Stanford Dean Reveals The Single Parenting Trait That Ruins Child Development

“You know; I didn’t set out to be a parenting expert. In fact, I’m not very interested in parenting, per se. It’s just that there’s a certain style of parenting these days that is kind of messing up kids, impeding their chances to develop into themselves.” – Julie Lythcott-Haims

Julia Lythcott-Haims is the former Dean of Freshman at Stanford University, and may be one of the most important figures in bringing forth – and potentially solving – a prolific trait of parents that may threaten the very psychological and emotional well-being of their children.

While at Stanford, Lythcott-Haims was taken aback by the continuously-improving academic talent of incoming freshman classes: “Every batch of freshman is more accomplished than the last. Somehow their median GPA is a little higher, their SAT score is a little higher, they’ve done more AP’s than ever…who are these people?”

But, Lythcott-Haims saw a problem. A serious problem.

Academic Success at A Cost…

One particularly damaging critique of various education systems around the world is that far too much emphasis is placed on two things: (1) rote memorization and regurgitation of material and (2) basing grades exclusively off of (1). In other words, it’s all about memorization, memorization, memorization…and grades, grades, grades.

Many critics, perhaps rightfully so, state that this antiquated academic model restricts children, both in terms of potential and personal development.

Lythcott-Haims agrees with that sentiment…and a whole lot more:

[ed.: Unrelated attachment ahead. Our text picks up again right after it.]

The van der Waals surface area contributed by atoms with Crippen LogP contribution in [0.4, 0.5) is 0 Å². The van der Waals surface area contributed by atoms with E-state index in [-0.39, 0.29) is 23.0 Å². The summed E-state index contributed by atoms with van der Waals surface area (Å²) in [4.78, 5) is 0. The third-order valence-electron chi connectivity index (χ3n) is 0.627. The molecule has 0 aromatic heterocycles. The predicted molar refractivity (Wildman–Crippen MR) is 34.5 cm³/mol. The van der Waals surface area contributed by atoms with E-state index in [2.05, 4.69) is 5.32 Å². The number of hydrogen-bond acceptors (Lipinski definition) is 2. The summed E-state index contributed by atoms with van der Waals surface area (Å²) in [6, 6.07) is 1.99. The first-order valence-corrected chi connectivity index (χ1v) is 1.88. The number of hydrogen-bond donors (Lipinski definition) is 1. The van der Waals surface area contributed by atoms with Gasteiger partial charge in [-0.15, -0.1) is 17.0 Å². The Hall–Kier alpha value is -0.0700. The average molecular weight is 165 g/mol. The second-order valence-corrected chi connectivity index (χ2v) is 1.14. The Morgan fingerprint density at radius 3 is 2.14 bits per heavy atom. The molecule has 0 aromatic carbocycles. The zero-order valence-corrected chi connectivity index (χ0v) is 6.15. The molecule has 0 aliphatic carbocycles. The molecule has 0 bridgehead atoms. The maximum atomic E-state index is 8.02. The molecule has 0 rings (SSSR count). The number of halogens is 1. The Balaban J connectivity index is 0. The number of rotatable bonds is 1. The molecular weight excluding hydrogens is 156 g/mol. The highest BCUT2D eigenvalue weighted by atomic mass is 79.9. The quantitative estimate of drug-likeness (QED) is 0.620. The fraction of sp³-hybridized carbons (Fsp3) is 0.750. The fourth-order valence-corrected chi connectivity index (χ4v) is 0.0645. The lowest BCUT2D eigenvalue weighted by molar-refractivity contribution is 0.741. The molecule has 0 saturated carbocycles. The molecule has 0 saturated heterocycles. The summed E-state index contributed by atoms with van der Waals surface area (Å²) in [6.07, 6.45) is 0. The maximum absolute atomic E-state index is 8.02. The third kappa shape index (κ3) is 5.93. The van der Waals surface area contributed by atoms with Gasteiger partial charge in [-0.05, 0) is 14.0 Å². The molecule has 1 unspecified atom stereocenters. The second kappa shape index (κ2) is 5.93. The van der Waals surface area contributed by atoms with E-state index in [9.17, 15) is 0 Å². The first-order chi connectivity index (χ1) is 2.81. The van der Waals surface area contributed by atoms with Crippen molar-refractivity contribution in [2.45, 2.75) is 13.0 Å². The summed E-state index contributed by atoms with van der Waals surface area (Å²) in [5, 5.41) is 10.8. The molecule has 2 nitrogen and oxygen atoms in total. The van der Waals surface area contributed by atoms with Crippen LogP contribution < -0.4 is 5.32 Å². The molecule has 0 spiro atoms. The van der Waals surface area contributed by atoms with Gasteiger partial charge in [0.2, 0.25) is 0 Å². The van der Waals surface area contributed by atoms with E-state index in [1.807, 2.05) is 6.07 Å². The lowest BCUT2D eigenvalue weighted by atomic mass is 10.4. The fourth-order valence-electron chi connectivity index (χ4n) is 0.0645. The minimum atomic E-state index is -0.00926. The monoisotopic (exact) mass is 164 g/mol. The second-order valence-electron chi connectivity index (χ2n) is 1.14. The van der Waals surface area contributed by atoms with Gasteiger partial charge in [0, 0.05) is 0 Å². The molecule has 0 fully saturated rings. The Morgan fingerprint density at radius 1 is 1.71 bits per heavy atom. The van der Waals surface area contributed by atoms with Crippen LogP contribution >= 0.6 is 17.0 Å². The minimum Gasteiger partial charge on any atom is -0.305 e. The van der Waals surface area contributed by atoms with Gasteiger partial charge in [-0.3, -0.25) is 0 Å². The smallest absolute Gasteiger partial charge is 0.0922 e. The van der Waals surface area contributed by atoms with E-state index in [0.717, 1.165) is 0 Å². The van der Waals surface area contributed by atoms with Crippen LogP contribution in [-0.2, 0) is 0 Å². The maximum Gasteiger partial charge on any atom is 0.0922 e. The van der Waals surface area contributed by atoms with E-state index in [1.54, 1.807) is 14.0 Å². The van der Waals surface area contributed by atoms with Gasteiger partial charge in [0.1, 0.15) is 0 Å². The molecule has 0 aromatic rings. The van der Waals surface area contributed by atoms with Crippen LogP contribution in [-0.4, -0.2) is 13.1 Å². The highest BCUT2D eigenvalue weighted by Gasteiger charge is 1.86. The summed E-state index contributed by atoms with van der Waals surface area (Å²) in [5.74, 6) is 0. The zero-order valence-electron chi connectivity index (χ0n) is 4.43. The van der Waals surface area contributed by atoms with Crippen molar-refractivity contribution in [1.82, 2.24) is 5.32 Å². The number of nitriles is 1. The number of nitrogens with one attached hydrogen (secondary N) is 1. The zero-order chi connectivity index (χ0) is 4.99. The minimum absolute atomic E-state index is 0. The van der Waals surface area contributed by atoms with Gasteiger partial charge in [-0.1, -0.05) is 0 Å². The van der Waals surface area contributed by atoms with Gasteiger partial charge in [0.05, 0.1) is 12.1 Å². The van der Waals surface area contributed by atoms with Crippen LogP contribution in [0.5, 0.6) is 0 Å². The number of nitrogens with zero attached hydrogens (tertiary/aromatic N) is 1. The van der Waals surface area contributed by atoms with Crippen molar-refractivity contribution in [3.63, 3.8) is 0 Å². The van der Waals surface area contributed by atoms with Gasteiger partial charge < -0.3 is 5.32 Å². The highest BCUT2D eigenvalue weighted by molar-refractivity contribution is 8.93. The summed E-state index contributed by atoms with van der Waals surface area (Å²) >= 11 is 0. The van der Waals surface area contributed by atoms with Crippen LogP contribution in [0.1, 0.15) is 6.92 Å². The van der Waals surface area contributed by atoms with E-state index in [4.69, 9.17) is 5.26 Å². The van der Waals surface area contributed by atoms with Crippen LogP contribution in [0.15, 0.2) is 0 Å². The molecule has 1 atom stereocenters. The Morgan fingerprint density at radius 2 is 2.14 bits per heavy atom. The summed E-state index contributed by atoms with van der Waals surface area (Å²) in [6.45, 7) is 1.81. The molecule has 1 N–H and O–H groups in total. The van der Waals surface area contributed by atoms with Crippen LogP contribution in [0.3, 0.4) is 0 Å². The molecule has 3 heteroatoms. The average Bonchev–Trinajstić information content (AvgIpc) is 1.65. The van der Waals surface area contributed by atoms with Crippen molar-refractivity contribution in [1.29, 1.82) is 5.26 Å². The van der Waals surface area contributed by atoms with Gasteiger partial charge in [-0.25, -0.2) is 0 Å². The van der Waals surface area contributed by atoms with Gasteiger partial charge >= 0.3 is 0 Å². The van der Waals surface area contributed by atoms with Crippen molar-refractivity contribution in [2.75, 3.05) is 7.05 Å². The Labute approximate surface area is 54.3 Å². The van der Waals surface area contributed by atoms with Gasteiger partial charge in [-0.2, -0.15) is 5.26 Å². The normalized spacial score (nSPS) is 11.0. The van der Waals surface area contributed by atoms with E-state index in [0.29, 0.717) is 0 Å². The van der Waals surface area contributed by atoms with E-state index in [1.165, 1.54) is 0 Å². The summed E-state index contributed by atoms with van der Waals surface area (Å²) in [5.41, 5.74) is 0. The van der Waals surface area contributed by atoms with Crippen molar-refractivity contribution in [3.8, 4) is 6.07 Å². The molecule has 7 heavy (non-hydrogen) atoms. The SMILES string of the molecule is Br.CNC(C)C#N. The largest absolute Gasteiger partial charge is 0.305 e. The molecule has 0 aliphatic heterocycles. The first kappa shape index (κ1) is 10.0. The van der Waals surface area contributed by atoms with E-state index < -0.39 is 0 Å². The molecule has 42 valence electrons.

“…it’s not just the grades, the scores, and not just the grades and scores, but the accolades and the awards and the sports, the activities, the leadership. We tell our kids, don’t just join a club, start a club, because colleges want to see that.”

Why do parents do this? Well, the former Stanford Dean explains that as well:

“…all of this is done to some hoped-for degree of perfection. We expect our kids to perform at a level of perfection that we were never asked to perform ourselves…and act like our kid’s concierge and personal handler and secretary.”

Ouch. Odds are she speared some parents in the heart with that critique. Not to mention many in academia.


Overparenting: A ‘Checklisted’ Childhood

Lythcott-Haims refers to the abovementioned parenting behaviors as “helicopter parenting;” engineering a plan for the child and navigating every step of the way – always sort of “hovering” around. By engaging in “helicopter parenting,” Lythcott-Haims argues, many parents are subjecting their children to a type of ‘checklist’ to help ensure their success in both academics and life in general.

Be the first to comment on "Stanford Dean Reveals The Single Parenting Trait That Ruins Child Development"

Leave a comment

Your email address will not be published.